With the situation becoming unsustainable, a new directive concerning housing (and other types of) coops was passed in 1988, which decentralized coops and once again created conditions for their local self-government. The central union of coops lost their decision-making competence over their member units, and this principle was further reinforced in the law post-1989. Today, housing coop units are self-governing again, and they can join larger associations voluntarily, with the associations’ role being limited to representing and lobbying for the interests of their member organizations, especially in relation to the state.
One of the major issues for housing coops to address post-1989 was the matter of coop property ownership. As mentioned above, the pre-1989 Czechoslovak socialist state did not sanction private ownership of coop apartments by individual persons, or of the real estate/lot by the cooperative. This changed post-1989 to nearly the opposite position with the state now strongly promoting –through policy and law – private ownership over any other form, including coop form, of ownership.
With privatization as the official post-1989 state agenda, the housing coops (or more specifically self-governing housing coop units – družstevní samosprávy) became legal owners of their unit’s real estate, and the state policy also strongly encourages individual coop members to purchase their flat into their own private ownership.
Many self-governing coop units (samosprávy), including the U Opavice 2-4 unit, have opted for a mixed ownership of flats. This means that some coop members have purchased their apartment (along with a fraction of the building’s real estate) while others continue their coop membership without taking their flat into their own private ownership.
As our interviews have demonstrated, some housing coop members feel that the continued survival of the coops is an uphill battle due to the active policy discouragement of coops, especially in the immediate post-1989 period. The competencies of housing cooperatives and their structure have been transformed. Rather than teams of coop members all involved in the maintenance and improvement of shared property through self-help, housing coops (or self-governing coop units, samosprávy) are being transformed into real estate managers and function as non-profit corporations.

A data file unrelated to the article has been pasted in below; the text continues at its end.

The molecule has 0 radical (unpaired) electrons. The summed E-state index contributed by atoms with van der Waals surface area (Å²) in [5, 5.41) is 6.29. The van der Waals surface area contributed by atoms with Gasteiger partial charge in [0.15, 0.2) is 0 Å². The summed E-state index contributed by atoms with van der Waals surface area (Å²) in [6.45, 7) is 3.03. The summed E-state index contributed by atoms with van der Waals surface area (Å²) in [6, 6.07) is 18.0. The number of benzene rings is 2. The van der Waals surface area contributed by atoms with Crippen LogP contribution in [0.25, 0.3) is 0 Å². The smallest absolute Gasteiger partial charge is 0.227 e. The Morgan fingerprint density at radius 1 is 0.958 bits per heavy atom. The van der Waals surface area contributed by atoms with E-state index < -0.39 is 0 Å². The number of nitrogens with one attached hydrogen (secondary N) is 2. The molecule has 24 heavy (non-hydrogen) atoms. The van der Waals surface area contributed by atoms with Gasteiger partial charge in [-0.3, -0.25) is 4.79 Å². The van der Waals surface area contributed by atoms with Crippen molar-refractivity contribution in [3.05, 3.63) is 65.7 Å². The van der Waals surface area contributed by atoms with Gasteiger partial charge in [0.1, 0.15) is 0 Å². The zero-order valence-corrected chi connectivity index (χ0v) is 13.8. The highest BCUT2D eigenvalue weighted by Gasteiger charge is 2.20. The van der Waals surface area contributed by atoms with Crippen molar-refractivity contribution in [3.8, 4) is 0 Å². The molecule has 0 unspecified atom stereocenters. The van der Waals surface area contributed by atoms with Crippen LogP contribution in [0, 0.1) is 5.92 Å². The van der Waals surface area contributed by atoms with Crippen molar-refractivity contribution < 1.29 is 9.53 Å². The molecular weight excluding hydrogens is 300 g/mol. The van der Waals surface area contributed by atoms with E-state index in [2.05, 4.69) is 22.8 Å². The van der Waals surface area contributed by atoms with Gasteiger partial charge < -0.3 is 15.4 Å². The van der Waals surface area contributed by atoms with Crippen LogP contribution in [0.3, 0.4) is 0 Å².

– “Koncepce bytového družstevnictví,” ing. Bucháček, dr. Zatočil, dr. Pektor, dr. Přikryl, dr.
Lebl and dr. Krausová. Praha: Svaz českých a moravských bytových družstev, 1990.
– František Holuša, “Kronika SBD Stavbař,” 1977-1980.
– Jan Hampel, interview, August 9, 2018.
– Markéta Lattoňová, “Proměny zástavby v Opavě Kateřinkách.” Diplomová práce. Slezská
univerzita v Opavě, 2014.
 Between 1945-1990, national committees (národní výbory) were organs of the Czechoslovak state administration at the level of municipality, city/village, district or region. In this text, the term národní výbor will be translated as “national committee” rather than municipal office or town council. The term “national committee” seems more appropriate as it more adequately reflects the communist principles that were supposed to underscore the functioning of these local governing bodies pre-1989.
 The Czechoslovak socialist state recognized three forms of ownership: private, state/municipal and cooperative. While strongly discouraging private ownership, the regime came to accept the coop type of ownership as an acceptable, or temporarily acceptable, form of ownership that would ideally eventually get integrated into the state type of property ownership.